Nov 28, 2017

Mexican Vineyard Uses Reclaimed Wastewater

The Baja valley vineyard boasts high quality reds, attributing success to the recycled water

Mexican vineyard reuses wastewater

An Italian winemaker, based in the Valle de Guadalupe, Mexico, has used reclaimed wastewater to grow his vines. The vineyard receives water from the La Morita Treatment Plant in Tijuana, Mexico. In the arid climate of the Baja region, water supplies are scarce. The winemaker, Camillo Magoni, sells his wine for $200 a bottle— a testament to the quality of the treated water.

 

According to the World Bank, only half of Latin America is connected to a sewer and only 30% of wastewater is treated. Some cities, such as Lima, Peru, even dump their effluent back into the sea presenting obstacles for wastewater reuse. However, Valparaiso, Chili plans to divert wastewater, otherwise pumped into the Pacific Ocean, back to vineyards and farms. Magoni hopes to convince other winegrowers the value of recycled water.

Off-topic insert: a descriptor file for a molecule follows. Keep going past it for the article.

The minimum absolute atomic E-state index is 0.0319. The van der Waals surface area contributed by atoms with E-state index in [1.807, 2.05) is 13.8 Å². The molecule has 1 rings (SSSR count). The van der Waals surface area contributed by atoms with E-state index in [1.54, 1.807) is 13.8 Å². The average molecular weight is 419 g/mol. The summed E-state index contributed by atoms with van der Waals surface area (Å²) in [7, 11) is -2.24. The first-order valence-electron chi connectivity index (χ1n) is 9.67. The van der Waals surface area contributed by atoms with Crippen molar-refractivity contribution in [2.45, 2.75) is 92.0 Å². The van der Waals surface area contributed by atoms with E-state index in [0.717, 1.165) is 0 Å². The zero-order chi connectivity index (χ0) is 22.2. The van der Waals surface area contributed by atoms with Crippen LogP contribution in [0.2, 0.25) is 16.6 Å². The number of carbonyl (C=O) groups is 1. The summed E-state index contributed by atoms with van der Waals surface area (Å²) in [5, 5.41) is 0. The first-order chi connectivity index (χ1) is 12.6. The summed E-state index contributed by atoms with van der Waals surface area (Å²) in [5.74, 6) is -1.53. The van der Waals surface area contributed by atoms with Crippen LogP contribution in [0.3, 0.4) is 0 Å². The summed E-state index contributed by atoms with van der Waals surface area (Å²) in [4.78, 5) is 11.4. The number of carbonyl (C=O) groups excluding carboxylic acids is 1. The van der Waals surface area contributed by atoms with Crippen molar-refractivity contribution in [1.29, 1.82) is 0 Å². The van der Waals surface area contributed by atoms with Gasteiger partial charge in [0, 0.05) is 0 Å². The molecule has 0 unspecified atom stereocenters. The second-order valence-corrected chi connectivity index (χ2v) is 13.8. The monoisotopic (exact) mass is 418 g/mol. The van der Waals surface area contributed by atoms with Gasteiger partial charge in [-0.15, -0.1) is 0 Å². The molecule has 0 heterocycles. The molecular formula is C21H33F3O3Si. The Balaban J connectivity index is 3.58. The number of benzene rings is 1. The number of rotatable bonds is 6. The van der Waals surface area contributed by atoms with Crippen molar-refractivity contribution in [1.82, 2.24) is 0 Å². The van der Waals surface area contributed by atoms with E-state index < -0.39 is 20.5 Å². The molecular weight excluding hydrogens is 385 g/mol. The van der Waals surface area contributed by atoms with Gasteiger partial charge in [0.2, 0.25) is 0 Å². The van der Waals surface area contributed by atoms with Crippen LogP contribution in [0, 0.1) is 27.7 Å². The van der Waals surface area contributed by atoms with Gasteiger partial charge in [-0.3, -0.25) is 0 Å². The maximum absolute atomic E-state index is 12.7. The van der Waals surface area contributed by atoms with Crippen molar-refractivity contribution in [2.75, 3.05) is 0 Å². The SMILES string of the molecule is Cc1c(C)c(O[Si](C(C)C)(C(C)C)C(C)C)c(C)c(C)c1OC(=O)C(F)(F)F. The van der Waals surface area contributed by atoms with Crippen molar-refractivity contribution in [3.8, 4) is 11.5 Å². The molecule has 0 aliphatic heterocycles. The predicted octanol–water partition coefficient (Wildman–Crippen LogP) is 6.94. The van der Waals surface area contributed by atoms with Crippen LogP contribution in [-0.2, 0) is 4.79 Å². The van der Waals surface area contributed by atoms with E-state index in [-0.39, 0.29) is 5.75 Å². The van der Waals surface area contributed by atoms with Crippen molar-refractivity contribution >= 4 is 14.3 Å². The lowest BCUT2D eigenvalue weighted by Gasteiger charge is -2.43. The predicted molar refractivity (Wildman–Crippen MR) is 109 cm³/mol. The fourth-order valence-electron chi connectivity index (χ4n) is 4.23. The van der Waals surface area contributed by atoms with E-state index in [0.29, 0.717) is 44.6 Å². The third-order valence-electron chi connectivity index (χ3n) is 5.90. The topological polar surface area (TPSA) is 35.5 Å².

Regarding his wine, Magoni said, “It tastes like a Cabernet Sauvignon. There’s absolutely no difference. The water we’re using is very clean; it’s practically crystalline.”

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